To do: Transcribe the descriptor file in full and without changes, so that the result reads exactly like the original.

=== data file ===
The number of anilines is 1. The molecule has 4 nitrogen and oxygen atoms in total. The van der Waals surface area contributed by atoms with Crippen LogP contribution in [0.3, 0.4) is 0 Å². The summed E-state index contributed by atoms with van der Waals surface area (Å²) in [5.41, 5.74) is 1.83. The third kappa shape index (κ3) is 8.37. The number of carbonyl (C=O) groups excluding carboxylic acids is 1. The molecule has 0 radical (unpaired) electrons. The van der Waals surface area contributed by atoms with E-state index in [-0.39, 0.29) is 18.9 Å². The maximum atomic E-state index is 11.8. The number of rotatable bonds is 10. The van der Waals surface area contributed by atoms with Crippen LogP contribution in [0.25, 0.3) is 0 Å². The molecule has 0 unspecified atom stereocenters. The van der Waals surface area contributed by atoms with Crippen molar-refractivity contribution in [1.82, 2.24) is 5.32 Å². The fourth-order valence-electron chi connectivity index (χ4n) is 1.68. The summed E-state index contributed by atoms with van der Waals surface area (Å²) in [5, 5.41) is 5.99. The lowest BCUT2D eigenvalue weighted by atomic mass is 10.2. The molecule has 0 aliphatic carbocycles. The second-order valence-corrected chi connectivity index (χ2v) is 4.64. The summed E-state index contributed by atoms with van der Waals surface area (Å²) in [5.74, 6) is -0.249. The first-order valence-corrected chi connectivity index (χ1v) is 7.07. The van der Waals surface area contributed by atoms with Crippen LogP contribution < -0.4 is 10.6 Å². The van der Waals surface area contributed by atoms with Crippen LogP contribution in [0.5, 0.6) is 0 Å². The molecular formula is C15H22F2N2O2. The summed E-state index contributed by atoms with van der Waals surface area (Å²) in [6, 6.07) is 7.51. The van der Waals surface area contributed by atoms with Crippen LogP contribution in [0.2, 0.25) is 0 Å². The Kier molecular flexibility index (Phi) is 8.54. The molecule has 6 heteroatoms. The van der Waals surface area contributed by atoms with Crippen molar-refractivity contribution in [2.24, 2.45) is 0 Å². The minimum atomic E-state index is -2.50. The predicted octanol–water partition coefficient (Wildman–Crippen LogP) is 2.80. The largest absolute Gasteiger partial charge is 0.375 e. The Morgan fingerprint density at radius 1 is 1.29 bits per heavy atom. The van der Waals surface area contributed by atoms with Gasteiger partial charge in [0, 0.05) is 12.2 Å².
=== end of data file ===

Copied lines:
The number of anilines is 1. The molecule has 4 nitrogen and oxygen atoms in total. The van der Waals surface area contributed by atoms with Crippen LogP contribution in [0.3, 0.4) is 0 Å². The summed E-state index contributed by atoms with van der Waals surface area (Å²) in [5.41, 5.74) is 1.83. The third kappa shape index (κ3) is 8.37. The number of carbonyl (C=O) groups excluding carboxylic acids is 1. The molecule has 0 radical (unpaired) electrons. The van der Waals surface area contributed by atoms with E-state index in [-0.39, 0.29) is 18.9 Å². The maximum atomic E-state index is 11.8. The number of rotatable bonds is 10. The van der Waals surface area contributed by atoms with Crippen LogP contribution in [0.25, 0.3) is 0 Å². The molecule has 0 unspecified atom stereocenters. The van der Waals surface area contributed by atoms with Crippen molar-refractivity contribution in [1.82, 2.24) is 5.32 Å². The fourth-order valence-electron chi connectivity index (χ4n) is 1.68. The summed E-state index contributed by atoms with van der Waals surface area (Å²) in [5, 5.41) is 5.99. The lowest BCUT2D eigenvalue weighted by atomic mass is 10.2. The molecule has 0 aliphatic carbocycles. The second-order valence-corrected chi connectivity index (χ2v) is 4.64. The summed E-state index contributed by atoms with van der Waals surface area (Å²) in [5.74, 6) is -0.249. The first-order valence-corrected chi connectivity index (χ1v) is 7.07. The van der Waals surface area contributed by atoms with Crippen LogP contribution < -0.4 is 10.6 Å². The van der Waals surface area contributed by atoms with Crippen LogP contribution in [0.5, 0.6) is 0 Å². The molecular formula is C15H22F2N2O2. The summed E-state index contributed by atoms with van der Waals surface area (Å²) in [6, 6.07) is 7.51. The van der Waals surface area contributed by atoms with Crippen LogP contribution in [0.2, 0.25) is 0 Å². The Kier molecular flexibility index (Phi) is 8.54. The molecule has 6 heteroatoms. The van der Waals surface area contributed by atoms with Crippen molar-refractivity contribution in [2.24, 2.45) is 0 Å². The minimum atomic E-state index is -2.50. The predicted octanol–water partition coefficient (Wildman–Crippen LogP) is 2.80. The largest absolute Gasteiger partial charge is 0.375 e. The Morgan fingerprint density at radius 1 is 1.29 bits per heavy atom. The van der Waals surface area contributed by atoms with Gasteiger partial charge in [0, 0.05) is 12.2 Å².